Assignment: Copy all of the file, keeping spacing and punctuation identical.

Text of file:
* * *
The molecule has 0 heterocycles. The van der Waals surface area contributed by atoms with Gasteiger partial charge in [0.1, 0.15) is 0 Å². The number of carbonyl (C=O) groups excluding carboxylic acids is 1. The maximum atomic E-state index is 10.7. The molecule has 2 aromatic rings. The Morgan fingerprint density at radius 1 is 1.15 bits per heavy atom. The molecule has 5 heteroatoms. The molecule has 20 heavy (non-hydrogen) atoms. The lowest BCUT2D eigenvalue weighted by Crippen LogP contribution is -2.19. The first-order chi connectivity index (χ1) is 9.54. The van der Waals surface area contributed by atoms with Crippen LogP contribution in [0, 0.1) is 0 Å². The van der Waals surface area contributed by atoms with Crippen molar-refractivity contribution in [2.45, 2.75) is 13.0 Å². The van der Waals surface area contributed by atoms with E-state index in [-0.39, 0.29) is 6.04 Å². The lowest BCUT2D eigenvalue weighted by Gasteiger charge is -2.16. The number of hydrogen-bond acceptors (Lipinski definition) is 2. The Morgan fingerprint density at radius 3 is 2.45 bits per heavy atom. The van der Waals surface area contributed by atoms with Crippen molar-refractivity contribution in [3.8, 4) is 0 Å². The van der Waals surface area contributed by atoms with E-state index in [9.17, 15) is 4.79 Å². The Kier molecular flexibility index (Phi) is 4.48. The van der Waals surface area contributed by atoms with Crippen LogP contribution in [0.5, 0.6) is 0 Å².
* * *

The molecule has 0 heterocycles. The van der Waals surface area contributed by atoms with Gasteiger partial charge in [0.1, 0.15) is 0 Å². The number of carbonyl (C=O) groups excluding carboxylic acids is 1. The maximum atomic E-state index is 10.7. The molecule has 2 aromatic rings. The Morgan fingerprint density at radius 1 is 1.15 bits per heavy atom. The molecule has 5 heteroatoms. The molecule has 20 heavy (non-hydrogen) atoms. The lowest BCUT2D eigenvalue weighted by Crippen LogP contribution is -2.19. The first-order chi connectivity index (χ1) is 9.54. The van der Waals surface area contributed by atoms with Crippen LogP contribution in [0, 0.1) is 0 Å². The van der Waals surface area contributed by atoms with Crippen molar-refractivity contribution in [2.45, 2.75) is 13.0 Å². The van der Waals surface area contributed by atoms with E-state index in [-0.39, 0.29) is 6.04 Å². The lowest BCUT2D eigenvalue weighted by Gasteiger charge is -2.16. The number of hydrogen-bond acceptors (Lipinski definition) is 2. The Morgan fingerprint density at radius 3 is 2.45 bits per heavy atom. The van der Waals surface area contributed by atoms with Crippen molar-refractivity contribution in [3.8, 4) is 0 Å². The van der Waals surface area contributed by atoms with E-state index in [9.17, 15) is 4.79 Å². The Kier molecular flexibility index (Phi) is 4.48. The van der Waals surface area contributed by atoms with Crippen LogP contribution in [0.5, 0.6) is 0 Å².